Duncan Sheik's "Spring Awakening"
By BEN SISARIO, New York Times, February 26, 2006
New York, USA -- Duncan Sheik has one instruction for the singers in "Spring Awakening," his musical adaptation of the Frank Wedekind play, which will be presented by the Atlantic Theater Company beginning in May.
<< Duncan Sheikh - Peter Yates for The New York Times
"I keep saying to them, imagine that you're Thom Yorke," he said. "Imagine that you're a young David Bowie. Imagine that you are Fiona Apple. And please forget about all the vocal training you've ever had."
Mr. Sheik, who has built a career with delicate and sophisticated adult pop, is not the first songwriter from the pop world to write the music for a major theater production. But with a sudden rush of works for the stage — besides "Spring Awakening," his "Nero (Another Golden Rome)" is at the Magic Theater in San Francisco and "The Nightingale" is being workshopped — he is making a bid to take the rock musical out of the boomy style of "Rent" and "Mamma Mia!" and into what he considers the more expressive territory of contemporary alternative and indie rock.
" 'Spring Awakening' is very sincere," Mr. Sheik said by cellphone from Portland, Ore., where he was on tour promoting his latest album, "White Limousine." "It deals with the most intense feelings you can have as a young person. It's more about expressing something that is from the deepest part of your soul, as opposed to 'let me entertain you tonight.' "
Wedekind's play, a candid portrayal of the sexual growing pains of a group of teenagers, caused a scandal when published in 1891. Its rawness is what has kept it influential. In adapting the work with his longtime lyrical collaborator, Steven Sater, Mr. Sheik said he strove to preserve adolescence's sense of struggle and awe. (Mr. Sater, who had worked on theatrical productions before, was the one who first suggested they try writing a musical.)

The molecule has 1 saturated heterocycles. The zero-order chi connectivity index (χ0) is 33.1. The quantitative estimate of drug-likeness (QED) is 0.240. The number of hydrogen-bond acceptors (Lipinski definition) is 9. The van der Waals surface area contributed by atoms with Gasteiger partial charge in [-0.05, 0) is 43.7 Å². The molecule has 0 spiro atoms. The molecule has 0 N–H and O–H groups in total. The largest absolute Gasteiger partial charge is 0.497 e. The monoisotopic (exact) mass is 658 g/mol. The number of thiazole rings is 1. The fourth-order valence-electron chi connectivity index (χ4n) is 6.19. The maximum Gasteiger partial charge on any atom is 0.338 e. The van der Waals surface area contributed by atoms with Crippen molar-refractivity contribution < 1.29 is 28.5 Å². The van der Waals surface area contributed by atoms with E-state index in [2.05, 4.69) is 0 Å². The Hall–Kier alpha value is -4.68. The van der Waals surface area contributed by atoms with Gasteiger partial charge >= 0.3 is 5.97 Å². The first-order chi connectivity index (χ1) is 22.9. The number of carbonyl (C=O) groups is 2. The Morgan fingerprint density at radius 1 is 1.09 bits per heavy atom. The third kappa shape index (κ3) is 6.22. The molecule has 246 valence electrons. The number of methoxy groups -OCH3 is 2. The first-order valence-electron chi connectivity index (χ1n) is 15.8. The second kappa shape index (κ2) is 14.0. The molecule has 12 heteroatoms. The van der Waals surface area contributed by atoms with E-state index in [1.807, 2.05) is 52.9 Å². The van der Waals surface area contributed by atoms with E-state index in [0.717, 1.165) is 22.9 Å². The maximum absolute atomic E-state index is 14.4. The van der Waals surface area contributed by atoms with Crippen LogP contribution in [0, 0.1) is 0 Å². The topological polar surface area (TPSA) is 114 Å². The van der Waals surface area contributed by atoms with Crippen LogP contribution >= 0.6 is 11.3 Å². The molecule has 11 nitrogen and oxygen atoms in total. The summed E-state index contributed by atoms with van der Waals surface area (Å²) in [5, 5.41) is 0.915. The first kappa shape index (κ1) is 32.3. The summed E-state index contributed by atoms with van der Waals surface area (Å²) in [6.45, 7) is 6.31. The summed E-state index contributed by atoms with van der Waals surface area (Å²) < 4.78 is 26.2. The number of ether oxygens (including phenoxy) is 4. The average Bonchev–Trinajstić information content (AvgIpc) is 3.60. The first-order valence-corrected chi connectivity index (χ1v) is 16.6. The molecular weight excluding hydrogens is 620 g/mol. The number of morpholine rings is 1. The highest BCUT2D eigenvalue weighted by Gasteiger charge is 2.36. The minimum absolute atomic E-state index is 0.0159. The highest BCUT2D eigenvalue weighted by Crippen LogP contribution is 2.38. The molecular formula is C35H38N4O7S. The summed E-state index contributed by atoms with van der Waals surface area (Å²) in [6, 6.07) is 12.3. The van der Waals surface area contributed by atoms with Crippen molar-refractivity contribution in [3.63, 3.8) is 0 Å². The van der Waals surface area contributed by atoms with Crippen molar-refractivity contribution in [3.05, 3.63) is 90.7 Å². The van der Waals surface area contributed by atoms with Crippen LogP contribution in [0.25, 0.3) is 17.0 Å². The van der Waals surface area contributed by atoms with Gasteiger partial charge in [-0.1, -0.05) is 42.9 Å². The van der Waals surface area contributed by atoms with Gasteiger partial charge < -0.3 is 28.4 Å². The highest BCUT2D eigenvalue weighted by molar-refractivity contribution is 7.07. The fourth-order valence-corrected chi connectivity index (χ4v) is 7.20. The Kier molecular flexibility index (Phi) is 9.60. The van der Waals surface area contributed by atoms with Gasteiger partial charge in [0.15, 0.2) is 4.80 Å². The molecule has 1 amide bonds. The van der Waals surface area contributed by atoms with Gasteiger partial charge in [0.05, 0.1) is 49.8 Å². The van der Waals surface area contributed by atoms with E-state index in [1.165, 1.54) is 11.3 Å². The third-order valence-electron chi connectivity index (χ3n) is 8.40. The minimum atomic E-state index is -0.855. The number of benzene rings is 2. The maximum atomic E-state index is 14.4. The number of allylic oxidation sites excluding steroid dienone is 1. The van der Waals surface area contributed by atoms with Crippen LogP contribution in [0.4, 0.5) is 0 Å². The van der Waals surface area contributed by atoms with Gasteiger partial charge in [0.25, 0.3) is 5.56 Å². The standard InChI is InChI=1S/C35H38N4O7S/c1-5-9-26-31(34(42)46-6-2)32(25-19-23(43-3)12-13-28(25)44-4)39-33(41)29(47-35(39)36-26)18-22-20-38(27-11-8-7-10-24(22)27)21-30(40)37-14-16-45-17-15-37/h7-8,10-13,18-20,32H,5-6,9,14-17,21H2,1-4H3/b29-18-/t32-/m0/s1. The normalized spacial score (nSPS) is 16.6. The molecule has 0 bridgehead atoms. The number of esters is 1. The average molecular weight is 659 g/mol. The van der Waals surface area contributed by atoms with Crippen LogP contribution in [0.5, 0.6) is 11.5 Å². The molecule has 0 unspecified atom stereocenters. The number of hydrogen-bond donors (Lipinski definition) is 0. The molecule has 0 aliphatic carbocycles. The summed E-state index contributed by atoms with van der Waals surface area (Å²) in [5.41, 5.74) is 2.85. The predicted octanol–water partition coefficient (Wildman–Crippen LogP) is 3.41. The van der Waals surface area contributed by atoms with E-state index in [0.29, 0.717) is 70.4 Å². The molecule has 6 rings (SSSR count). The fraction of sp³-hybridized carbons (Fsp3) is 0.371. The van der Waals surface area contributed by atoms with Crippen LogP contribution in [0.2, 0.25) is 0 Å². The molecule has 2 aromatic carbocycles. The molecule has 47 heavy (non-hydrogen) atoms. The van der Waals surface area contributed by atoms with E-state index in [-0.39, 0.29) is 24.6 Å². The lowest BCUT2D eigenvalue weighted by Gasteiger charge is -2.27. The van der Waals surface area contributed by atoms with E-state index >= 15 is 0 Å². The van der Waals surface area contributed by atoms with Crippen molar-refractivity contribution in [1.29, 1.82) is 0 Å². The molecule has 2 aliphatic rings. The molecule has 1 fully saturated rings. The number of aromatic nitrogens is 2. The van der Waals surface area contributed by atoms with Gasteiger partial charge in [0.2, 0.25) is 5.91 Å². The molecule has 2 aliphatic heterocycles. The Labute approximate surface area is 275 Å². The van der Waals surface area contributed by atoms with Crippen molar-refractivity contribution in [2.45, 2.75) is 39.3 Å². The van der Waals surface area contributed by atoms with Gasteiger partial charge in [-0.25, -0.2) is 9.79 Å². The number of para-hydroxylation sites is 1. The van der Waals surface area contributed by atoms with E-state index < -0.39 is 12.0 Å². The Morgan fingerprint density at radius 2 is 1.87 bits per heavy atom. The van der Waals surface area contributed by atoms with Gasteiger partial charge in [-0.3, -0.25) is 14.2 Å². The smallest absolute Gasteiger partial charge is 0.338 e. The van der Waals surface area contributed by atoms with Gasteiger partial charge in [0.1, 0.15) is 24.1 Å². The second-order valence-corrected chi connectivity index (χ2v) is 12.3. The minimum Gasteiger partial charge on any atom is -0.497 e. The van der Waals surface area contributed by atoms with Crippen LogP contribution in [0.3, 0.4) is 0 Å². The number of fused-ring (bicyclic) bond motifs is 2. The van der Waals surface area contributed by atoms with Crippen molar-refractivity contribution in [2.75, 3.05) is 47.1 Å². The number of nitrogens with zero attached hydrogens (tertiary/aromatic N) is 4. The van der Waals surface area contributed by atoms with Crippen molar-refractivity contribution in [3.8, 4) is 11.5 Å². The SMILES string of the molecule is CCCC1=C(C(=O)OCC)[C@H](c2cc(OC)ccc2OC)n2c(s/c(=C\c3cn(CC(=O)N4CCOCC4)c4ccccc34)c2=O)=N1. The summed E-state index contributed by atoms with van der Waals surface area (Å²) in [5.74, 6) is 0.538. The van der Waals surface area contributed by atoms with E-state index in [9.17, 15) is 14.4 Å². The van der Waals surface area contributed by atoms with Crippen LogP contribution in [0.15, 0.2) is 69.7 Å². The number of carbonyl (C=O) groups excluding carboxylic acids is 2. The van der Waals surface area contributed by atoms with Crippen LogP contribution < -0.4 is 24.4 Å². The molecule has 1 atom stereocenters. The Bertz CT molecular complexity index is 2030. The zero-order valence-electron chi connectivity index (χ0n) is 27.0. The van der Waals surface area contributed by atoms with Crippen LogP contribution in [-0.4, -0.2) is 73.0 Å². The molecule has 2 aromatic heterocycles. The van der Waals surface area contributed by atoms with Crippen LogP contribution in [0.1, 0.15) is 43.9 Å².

"Spring Awakening" began its workshop life in 2000 and was to be part of the Roundabout Theater Company's 2002-3 season, but it was dropped in that company's post-9/11 budget crunch. The show had a concert performance at Lincoln Center last year with the help of the actor Tom Hulce, and only now is it getting a premiere by the Atlantic — the company's first musical — in a production directed by Michael Mayer.
With ethereally mellow songs like "Barely Breathing," which was nominated for a Grammy eight years ago, Mr. Sheik, 36, may not be the first name that comes to mind on the subject of hormonal teenage angst. But as a devoted Buddhist, he said, he strives to thread sufferings and salvations of all kinds into his music.
"Buddhism deals with all aspects of the human condition," he said. "We're always shuttling through different states of life" — from love to pain, anger to shame.
On "White Limousine," joy and peace are tough to find amid endless cynicism and corruption, and in "Spring Awakening" the characters are guided by sensation to explore themselves and one another. "Touch me," cries one character, Melchior, over a stark but sparkling guitar line that would not be out of place in a Coldplay or Radiohead song. "God, that's heaven."
"I think that rock 'n' roll is and should be about that deep part of your soul," Mr. Sheik said. "That's what rock 'n' roll should absolutely be."